April 07, 2006

society: Privacy is history get over it

General eavesdropping on phone and internet All phone and internet traffic getting data mined.

Nanoscale tech: Nanotopography alone can cause Stem cell differentiation

Stem cells can be prompted to develop into bone, instead of muscle or cartilage tissue, if they are grown on a substrate etched with nanoscopic patterns – and no added chemicals – researchers have found.

The discovery could lead to longer-lasting artificial implants that are nano-engineered to encourage suitable tissue to develop around them, experts say.

Other tech: Firm converts software to custom hardware, 10 to 50 times faster performance

other tech: Self driving cars in traffic, the next goal for the Stanford team behind Stanley

The goal at Stanford is to be able, within the next two years, to drive from downtown San Francisco to downtown Los Angeles with 100 percent autonomy--without any human intervention whatsoever. Stanford's Thrun predicts that full autonomy--not just convoy lanes on the freeway--is at least 30 years away. But between then and now will come many milestones, such as autonomous military convoys and a whole raft of convenience and safety features that will slowly bestow various degrees of autonomy onto commercial and consumer vehicles.

Schulmeyer sees three distinct stages ahead for autonomous safety systems: First, radar will be proven out on adaptive cruise controls; next will come more-active safety systems, such as emergency brakes that apply maximum braking to minimize damage when an "inevitable collision" is detected; and finally, full collision-avoidance systems will steer around upcoming obstacles to prevent collisions from ever happening.

why don't cars drive themselves already? One reason is that vehicles need to be able to "drive by wire," meaning that all mechanical linkages, from accelerator to transmission to brakes and steering, have to be controlled by computer-activated electric servos. The previous article describes the move to brake by wire starting in 2010.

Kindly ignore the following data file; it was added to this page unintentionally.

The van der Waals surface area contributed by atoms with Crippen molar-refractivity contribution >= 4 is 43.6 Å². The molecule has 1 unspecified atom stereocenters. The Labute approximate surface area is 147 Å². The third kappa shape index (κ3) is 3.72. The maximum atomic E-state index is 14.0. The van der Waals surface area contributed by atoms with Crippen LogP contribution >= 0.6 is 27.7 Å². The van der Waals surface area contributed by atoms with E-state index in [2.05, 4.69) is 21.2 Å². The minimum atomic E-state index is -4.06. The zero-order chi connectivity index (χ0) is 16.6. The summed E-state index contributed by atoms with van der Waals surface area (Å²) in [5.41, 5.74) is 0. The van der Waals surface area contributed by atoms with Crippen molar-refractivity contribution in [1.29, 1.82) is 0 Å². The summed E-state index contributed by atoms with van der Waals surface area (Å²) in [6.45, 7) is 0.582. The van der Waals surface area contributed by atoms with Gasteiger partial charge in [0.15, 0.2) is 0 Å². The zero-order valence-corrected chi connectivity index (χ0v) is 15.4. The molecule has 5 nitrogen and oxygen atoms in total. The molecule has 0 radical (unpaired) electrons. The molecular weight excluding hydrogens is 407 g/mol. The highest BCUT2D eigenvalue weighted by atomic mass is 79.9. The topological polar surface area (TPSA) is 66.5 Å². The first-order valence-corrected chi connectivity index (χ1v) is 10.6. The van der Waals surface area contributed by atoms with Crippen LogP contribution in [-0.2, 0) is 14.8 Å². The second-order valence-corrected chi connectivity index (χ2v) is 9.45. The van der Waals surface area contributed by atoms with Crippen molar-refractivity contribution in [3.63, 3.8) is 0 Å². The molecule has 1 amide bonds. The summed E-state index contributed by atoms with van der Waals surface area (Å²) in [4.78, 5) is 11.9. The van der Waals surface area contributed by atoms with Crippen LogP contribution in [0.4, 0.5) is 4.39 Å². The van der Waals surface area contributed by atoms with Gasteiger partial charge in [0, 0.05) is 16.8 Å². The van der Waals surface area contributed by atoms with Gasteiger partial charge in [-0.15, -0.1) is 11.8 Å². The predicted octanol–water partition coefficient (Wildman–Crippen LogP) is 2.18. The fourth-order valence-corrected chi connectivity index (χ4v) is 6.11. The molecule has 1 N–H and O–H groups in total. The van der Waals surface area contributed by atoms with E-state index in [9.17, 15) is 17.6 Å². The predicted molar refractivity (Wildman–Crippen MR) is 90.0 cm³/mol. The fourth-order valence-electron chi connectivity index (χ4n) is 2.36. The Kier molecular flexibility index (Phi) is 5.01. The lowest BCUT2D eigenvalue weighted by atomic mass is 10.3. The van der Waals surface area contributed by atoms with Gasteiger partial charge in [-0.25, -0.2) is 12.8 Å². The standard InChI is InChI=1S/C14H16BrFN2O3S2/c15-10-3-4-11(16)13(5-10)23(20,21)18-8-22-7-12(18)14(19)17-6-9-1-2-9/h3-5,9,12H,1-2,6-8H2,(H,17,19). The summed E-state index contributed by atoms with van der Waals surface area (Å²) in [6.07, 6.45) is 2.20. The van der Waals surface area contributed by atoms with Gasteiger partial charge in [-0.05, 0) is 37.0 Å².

If you could switch on the self-driving mode, he said, "you could become more productive--you could read or sleep or answer your e-mail, or even watch a movie." And such a car could keep the elderly, who might otherwise have to give up their driver's licenses, independent longer. Plus lives could be saved, 44000 traffic deaths in the USA each year and 1.2 million each year for the world. Most accidents are at intersections.

Other tech; Lithium ion batteries can also help morph vehicles

Lithium ion batteries can be used for more efficient and larger shape changes than piezoelectrics.

Lithium ion batteries expand and contract under tremendous stresses, a must for devices that will be changing the shape of, say, a stiff helicopter rotor that's also exposed to aerodynamic forces. The electrically activated batteries can operate at low voltages (less than five volts) as compared to the hundreds of volts required by piezoelectrics. The materials that make up the batteries are also inherently light. The researchers have already demonstrated basic battery-based actuators that can pull and push with large force. Later this year, they hope to demonstrate the shape-morphing of a helicopter rotor blade. The morphing capability should allow for a more efficient design, ultimately making it possible for a vehicle to carry heavier loads. Team members say that other applications, including miniaturized devices for Micro-Electrical-Mechanical Systems (MEMS), may flow from these initial demonstrations.